Digital Art Sakina K.
Good habits are, as I’m sure you’ll agree, hard to make and easy to break. I don’t have children, but I understand it’s even harder to get kids to make them. By that logic, I suppose it’s even harder to make sure they don’t break them. I grew up in South Yorkshire – it’s a county in England; to quickly acquaint your possibly unfamiliar self it’s around where Hagrid grew up and where the Earl of Grantham attempts to make sense of a rapidly changing world and an increasingly improbable life.
There aren’t many Bohras where I grew up. In fact, there are three families in the entire city, including mine. There are also three community hubs based in cities equidistant from us; one in Manchester, another in Nottingham and a third in Bradford. We chose to belong to the community in Manchester, an hour and quarters worth of driving away, on the other side of the Peak District National Park.
Where I grew up is also an example of the England that voted to leave the EU – largely economically less developed, hugely polarised with respect to multi-cultural awareness and on the whole increasingly xenophobic if not outright Islamophobic. Even ten years ago, when things were going better than they are now (if not well), I wasn’t sure just how much I belonged in the place I called home. This wasn’t for want of trying – I loved it there and still do. And I believe that this strange mix of Englishness, my distinctiveness and the lack of any nearby Bohra interaction was hugely valuable to my growth as a religious, yet liberal individual.
In an environment so different from one that many would call the ‘ideal’ environment to develop a particular faith, I asked questions of wonderfully open parents. In an environment so stalwartly English (even dangerously so) I developed tastes and nuances encouraged by parents who knew the importance of both knowing your strong individual identity and belonging to our religion in general. These parents were the key to my development as a balanced individual.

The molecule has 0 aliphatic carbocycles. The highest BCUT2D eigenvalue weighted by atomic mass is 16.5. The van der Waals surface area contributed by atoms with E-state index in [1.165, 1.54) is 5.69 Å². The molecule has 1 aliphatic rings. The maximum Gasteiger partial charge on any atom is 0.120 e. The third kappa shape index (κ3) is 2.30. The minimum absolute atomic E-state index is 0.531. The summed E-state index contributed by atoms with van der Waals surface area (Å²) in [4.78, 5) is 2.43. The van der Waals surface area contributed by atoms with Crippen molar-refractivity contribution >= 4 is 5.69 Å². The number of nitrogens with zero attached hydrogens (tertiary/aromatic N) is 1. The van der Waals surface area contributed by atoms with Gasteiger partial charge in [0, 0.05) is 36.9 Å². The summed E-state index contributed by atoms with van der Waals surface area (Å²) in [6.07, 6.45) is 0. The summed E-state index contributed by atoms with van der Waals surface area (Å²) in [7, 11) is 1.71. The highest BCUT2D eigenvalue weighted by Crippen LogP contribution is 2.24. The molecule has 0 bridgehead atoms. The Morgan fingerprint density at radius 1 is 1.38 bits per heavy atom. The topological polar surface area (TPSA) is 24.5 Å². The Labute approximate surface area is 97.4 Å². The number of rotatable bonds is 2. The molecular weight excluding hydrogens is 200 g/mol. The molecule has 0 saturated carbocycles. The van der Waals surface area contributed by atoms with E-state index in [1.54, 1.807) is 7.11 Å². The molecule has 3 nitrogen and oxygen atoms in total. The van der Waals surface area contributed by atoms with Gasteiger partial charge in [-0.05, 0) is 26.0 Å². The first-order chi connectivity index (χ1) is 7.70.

Good habits in kids are difficult enough as it is. How do you make children understand the importance of the tenets of a faith utterly absent from their surroundings? You enforce the value of it in the little things you do at home. You answer questions with love and patience. You let them see Maula for themselves and then feel His presence through the prism of the things that are present in their surroundings, no matter how different they are to your own culture. There is always a bridge to our faith, you just have to find it. My parents did.
But then how do you make sure you’re not overzealous, strangling the possibility of your children enjoying their unique surroundings? My parents valued our individuality and therein lay the trick to turning the practices of a religion into a foundational characteristic, into an identity. By knowing their daughter, my parents nurtured me, ever since I can remember, to recognise Maula as mine; to recognise in him a home I would live in for the rest of my life. By virtue of that, I was not practising because they wanted me to. I was practising because it was who I was. Hence, I was no less English, no less a good student, or a dedicated friend, or an avid theatre-enthusiast, because I was a mumin. I was all of these things because I was a mumin. My faith fed the way I thought, decided, believed and loved everything. I was not the child of my parents’ faith, but the mother of my own.
When people tell me about the importance of environment, I do agree with them. I know how hard it is to do what my parents did and I know that for some, for many, maybe even for all, it is a risk; devoid of obvious connections, children may feel no emotional or spiritual connection at all to what you hold so dear. But, I also know that I wouldn’t have wanted my childhood to have been spent any other way, or in any other place. And I know that I have my parents to thank for an extraordinary lesson, a gift; for a personality and a personal faith that I have been exploring and enjoying for as long as I can remember.